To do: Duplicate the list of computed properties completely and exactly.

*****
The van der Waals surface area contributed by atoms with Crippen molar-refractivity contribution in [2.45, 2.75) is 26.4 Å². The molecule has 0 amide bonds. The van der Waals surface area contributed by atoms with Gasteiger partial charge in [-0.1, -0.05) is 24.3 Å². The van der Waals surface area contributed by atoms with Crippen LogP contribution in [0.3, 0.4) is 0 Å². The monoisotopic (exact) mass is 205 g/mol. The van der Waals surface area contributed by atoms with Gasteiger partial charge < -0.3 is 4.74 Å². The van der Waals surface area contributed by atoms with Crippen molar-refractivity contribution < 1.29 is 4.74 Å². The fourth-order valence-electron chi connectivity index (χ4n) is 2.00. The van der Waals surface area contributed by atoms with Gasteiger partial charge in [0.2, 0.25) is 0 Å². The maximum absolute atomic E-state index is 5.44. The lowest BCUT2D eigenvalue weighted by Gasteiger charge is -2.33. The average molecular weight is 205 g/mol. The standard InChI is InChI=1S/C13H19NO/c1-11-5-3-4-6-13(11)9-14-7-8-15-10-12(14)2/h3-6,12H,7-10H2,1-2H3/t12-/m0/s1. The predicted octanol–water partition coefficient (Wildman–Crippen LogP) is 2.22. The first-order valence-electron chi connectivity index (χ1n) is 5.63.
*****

The van der Waals surface area contributed by atoms with Crippen molar-refractivity contribution in [2.45, 2.75) is 26.4 Å². The molecule has 0 amide bonds. The van der Waals surface area contributed by atoms with Gasteiger partial charge in [-0.1, -0.05) is 24.3 Å². The van der Waals surface area contributed by atoms with Crippen LogP contribution in [0.3, 0.4) is 0 Å². The monoisotopic (exact) mass is 205 g/mol. The van der Waals surface area contributed by atoms with Gasteiger partial charge < -0.3 is 4.74 Å². The van der Waals surface area contributed by atoms with Crippen molar-refractivity contribution < 1.29 is 4.74 Å². The fourth-order valence-electron chi connectivity index (χ4n) is 2.00. The van der Waals surface area contributed by atoms with Gasteiger partial charge in [0.2, 0.25) is 0 Å². The maximum absolute atomic E-state index is 5.44. The lowest BCUT2D eigenvalue weighted by Gasteiger charge is -2.33. The average molecular weight is 205 g/mol. The standard InChI is InChI=1S/C13H19NO/c1-11-5-3-4-6-13(11)9-14-7-8-15-10-12(14)2/h3-6,12H,7-10H2,1-2H3/t12-/m0/s1. The predicted octanol–water partition coefficient (Wildman–Crippen LogP) is 2.22. The first-order valence-electron chi connectivity index (χ1n) is 5.63.